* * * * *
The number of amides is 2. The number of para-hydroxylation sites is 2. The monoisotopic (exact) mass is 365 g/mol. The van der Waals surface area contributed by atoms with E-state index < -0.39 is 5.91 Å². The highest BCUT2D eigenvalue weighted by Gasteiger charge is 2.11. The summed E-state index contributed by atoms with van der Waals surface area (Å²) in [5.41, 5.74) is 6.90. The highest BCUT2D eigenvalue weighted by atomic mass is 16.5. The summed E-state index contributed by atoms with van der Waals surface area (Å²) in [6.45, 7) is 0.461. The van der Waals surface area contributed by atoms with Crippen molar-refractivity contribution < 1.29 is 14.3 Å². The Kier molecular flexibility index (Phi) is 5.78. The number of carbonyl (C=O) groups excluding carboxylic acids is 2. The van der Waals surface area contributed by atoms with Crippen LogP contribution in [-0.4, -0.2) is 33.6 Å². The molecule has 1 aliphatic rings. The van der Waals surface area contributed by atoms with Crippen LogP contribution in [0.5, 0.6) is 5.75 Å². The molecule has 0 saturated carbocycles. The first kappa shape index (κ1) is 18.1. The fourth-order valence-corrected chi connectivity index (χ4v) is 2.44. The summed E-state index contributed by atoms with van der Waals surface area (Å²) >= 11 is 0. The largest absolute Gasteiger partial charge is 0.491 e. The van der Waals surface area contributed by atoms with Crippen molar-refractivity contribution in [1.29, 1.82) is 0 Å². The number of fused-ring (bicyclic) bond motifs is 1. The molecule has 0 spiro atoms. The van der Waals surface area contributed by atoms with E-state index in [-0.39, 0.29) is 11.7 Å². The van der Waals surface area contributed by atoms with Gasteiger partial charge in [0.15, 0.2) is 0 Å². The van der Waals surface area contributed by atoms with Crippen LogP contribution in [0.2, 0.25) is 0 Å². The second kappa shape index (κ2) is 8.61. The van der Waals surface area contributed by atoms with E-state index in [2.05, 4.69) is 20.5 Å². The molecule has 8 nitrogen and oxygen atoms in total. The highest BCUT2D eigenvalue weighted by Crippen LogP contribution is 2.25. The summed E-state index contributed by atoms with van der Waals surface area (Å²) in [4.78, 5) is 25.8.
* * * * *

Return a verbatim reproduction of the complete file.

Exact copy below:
The number of amides is 2. The number of para-hydroxylation sites is 2. The monoisotopic (exact) mass is 365 g/mol. The van der Waals surface area contributed by atoms with E-state index < -0.39 is 5.91 Å². The highest BCUT2D eigenvalue weighted by Gasteiger charge is 2.11. The summed E-state index contributed by atoms with van der Waals surface area (Å²) in [5.41, 5.74) is 6.90. The highest BCUT2D eigenvalue weighted by atomic mass is 16.5. The summed E-state index contributed by atoms with van der Waals surface area (Å²) in [6.45, 7) is 0.461. The van der Waals surface area contributed by atoms with Crippen molar-refractivity contribution < 1.29 is 14.3 Å². The Kier molecular flexibility index (Phi) is 5.78. The number of carbonyl (C=O) groups excluding carboxylic acids is 2. The van der Waals surface area contributed by atoms with Crippen LogP contribution in [-0.4, -0.2) is 33.6 Å². The molecule has 1 aliphatic rings. The van der Waals surface area contributed by atoms with Crippen LogP contribution in [0.5, 0.6) is 5.75 Å². The molecule has 0 saturated carbocycles. The first kappa shape index (κ1) is 18.1. The fourth-order valence-corrected chi connectivity index (χ4v) is 2.44. The summed E-state index contributed by atoms with van der Waals surface area (Å²) >= 11 is 0. The largest absolute Gasteiger partial charge is 0.491 e. The van der Waals surface area contributed by atoms with Crippen molar-refractivity contribution in [1.29, 1.82) is 0 Å². The number of fused-ring (bicyclic) bond motifs is 1. The molecule has 0 spiro atoms. The van der Waals surface area contributed by atoms with E-state index in [-0.39, 0.29) is 11.7 Å². The van der Waals surface area contributed by atoms with Gasteiger partial charge in [0.15, 0.2) is 0 Å². The van der Waals surface area contributed by atoms with Crippen LogP contribution in [0.2, 0.25) is 0 Å². The second kappa shape index (κ2) is 8.61. The van der Waals surface area contributed by atoms with E-state index in [2.05, 4.69) is 20.5 Å². The molecule has 8 nitrogen and oxygen atoms in total. The highest BCUT2D eigenvalue weighted by Crippen LogP contribution is 2.25. The summed E-state index contributed by atoms with van der Waals surface area (Å²) in [4.78, 5) is 25.8.